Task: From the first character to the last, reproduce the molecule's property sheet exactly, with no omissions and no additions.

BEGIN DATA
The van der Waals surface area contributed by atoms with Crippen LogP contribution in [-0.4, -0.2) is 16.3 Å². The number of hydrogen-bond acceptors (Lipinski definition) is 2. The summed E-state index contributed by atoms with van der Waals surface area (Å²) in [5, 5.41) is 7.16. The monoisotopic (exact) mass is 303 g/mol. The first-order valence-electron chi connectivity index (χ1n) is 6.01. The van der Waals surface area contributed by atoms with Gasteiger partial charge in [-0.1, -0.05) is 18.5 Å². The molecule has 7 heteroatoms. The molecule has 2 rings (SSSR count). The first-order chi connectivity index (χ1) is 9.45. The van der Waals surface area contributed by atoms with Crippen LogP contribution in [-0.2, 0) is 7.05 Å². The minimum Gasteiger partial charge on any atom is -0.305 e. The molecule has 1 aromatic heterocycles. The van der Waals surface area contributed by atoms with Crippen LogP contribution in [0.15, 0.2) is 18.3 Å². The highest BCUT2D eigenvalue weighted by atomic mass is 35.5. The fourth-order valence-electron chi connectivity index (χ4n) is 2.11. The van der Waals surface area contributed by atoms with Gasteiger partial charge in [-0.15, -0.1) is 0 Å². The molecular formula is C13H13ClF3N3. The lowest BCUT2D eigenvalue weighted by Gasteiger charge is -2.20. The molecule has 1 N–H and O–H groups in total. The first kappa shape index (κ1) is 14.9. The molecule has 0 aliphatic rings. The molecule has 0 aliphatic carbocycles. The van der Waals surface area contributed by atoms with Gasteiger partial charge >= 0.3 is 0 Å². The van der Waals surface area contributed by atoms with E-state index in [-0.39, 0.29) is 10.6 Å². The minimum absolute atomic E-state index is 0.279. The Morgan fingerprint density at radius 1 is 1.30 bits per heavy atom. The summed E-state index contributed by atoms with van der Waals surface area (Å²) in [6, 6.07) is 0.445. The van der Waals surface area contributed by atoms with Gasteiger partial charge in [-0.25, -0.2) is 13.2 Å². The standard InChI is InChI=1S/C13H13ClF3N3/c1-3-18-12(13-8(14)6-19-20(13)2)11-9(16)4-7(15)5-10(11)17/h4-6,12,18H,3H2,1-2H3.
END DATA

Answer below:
The van der Waals surface area contributed by atoms with Crippen LogP contribution in [-0.4, -0.2) is 16.3 Å². The number of hydrogen-bond acceptors (Lipinski definition) is 2. The summed E-state index contributed by atoms with van der Waals surface area (Å²) in [5, 5.41) is 7.16. The monoisotopic (exact) mass is 303 g/mol. The first-order valence-electron chi connectivity index (χ1n) is 6.01. The van der Waals surface area contributed by atoms with Gasteiger partial charge in [-0.1, -0.05) is 18.5 Å². The molecule has 7 heteroatoms. The molecule has 2 rings (SSSR count). The first-order chi connectivity index (χ1) is 9.45. The van der Waals surface area contributed by atoms with Crippen LogP contribution in [-0.2, 0) is 7.05 Å². The minimum Gasteiger partial charge on any atom is -0.305 e. The molecule has 1 aromatic heterocycles. The van der Waals surface area contributed by atoms with Crippen LogP contribution in [0.15, 0.2) is 18.3 Å². The highest BCUT2D eigenvalue weighted by atomic mass is 35.5. The fourth-order valence-electron chi connectivity index (χ4n) is 2.11. The van der Waals surface area contributed by atoms with Gasteiger partial charge in [-0.15, -0.1) is 0 Å². The molecular formula is C13H13ClF3N3. The lowest BCUT2D eigenvalue weighted by Gasteiger charge is -2.20. The molecule has 1 N–H and O–H groups in total. The first kappa shape index (κ1) is 14.9. The molecule has 0 aliphatic rings. The molecule has 0 aliphatic carbocycles. The van der Waals surface area contributed by atoms with Gasteiger partial charge >= 0.3 is 0 Å². The van der Waals surface area contributed by atoms with E-state index in [-0.39, 0.29) is 10.6 Å². The minimum absolute atomic E-state index is 0.279. The Morgan fingerprint density at radius 1 is 1.30 bits per heavy atom. The summed E-state index contributed by atoms with van der Waals surface area (Å²) in [6, 6.07) is 0.445. The van der Waals surface area contributed by atoms with Gasteiger partial charge in [-0.25, -0.2) is 13.2 Å². The standard InChI is InChI=1S/C13H13ClF3N3/c1-3-18-12(13-8(14)6-19-20(13)2)11-9(16)4-7(15)5-10(11)17/h4-6,12,18H,3H2,1-2H3.